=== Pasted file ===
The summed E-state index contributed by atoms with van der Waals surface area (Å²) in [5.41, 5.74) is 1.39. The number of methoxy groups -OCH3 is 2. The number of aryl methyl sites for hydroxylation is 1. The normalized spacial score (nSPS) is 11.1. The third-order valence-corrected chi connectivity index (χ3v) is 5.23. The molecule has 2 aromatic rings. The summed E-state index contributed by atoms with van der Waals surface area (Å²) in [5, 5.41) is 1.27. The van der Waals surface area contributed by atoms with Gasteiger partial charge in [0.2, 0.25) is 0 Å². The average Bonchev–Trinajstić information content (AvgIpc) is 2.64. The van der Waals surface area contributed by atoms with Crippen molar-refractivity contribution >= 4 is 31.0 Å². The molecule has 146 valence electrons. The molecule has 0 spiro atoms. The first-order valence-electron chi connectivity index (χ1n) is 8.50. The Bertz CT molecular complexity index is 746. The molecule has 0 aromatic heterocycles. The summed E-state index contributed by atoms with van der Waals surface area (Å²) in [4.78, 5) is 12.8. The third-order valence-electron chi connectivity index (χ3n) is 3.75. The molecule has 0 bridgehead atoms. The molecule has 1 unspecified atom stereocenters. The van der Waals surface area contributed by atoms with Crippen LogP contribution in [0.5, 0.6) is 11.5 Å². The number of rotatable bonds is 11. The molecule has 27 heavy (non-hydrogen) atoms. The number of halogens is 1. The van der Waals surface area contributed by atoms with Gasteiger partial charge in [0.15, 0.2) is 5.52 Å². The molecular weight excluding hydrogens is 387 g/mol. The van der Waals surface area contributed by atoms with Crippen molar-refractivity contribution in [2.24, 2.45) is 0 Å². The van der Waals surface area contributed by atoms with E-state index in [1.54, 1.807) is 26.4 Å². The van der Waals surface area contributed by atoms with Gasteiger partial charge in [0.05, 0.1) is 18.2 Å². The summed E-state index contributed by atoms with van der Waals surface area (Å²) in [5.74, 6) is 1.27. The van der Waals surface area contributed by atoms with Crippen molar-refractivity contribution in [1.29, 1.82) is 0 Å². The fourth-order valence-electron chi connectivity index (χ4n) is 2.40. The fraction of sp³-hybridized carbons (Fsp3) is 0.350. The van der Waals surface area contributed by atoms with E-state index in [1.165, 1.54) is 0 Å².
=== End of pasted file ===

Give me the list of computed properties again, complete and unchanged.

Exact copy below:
The summed E-state index contributed by atoms with van der Waals surface area (Å²) in [5.41, 5.74) is 1.39. The number of methoxy groups -OCH3 is 2. The number of aryl methyl sites for hydroxylation is 1. The normalized spacial score (nSPS) is 11.1. The third-order valence-corrected chi connectivity index (χ3v) is 5.23. The molecule has 2 aromatic rings. The summed E-state index contributed by atoms with van der Waals surface area (Å²) in [5, 5.41) is 1.27. The van der Waals surface area contributed by atoms with Gasteiger partial charge in [0.2, 0.25) is 0 Å². The average Bonchev–Trinajstić information content (AvgIpc) is 2.64. The van der Waals surface area contributed by atoms with Crippen molar-refractivity contribution >= 4 is 31.0 Å². The molecule has 146 valence electrons. The molecule has 0 spiro atoms. The first-order valence-electron chi connectivity index (χ1n) is 8.50. The Bertz CT molecular complexity index is 746. The molecule has 0 aromatic heterocycles. The summed E-state index contributed by atoms with van der Waals surface area (Å²) in [4.78, 5) is 12.8. The third-order valence-electron chi connectivity index (χ3n) is 3.75. The molecule has 0 bridgehead atoms. The molecule has 1 unspecified atom stereocenters. The van der Waals surface area contributed by atoms with Crippen LogP contribution in [0.5, 0.6) is 11.5 Å². The number of rotatable bonds is 11. The molecule has 27 heavy (non-hydrogen) atoms. The number of halogens is 1. The van der Waals surface area contributed by atoms with Gasteiger partial charge in [0.15, 0.2) is 5.52 Å². The molecular weight excluding hydrogens is 387 g/mol. The van der Waals surface area contributed by atoms with Crippen molar-refractivity contribution in [2.24, 2.45) is 0 Å². The van der Waals surface area contributed by atoms with E-state index in [1.54, 1.807) is 26.4 Å². The van der Waals surface area contributed by atoms with Gasteiger partial charge in [0.05, 0.1) is 18.2 Å². The summed E-state index contributed by atoms with van der Waals surface area (Å²) in [5.74, 6) is 1.27. The van der Waals surface area contributed by atoms with Crippen molar-refractivity contribution in [1.29, 1.82) is 0 Å². The fourth-order valence-electron chi connectivity index (χ4n) is 2.40. The fraction of sp³-hybridized carbons (Fsp3) is 0.350. The van der Waals surface area contributed by atoms with E-state index in [1.165, 1.54) is 0 Å².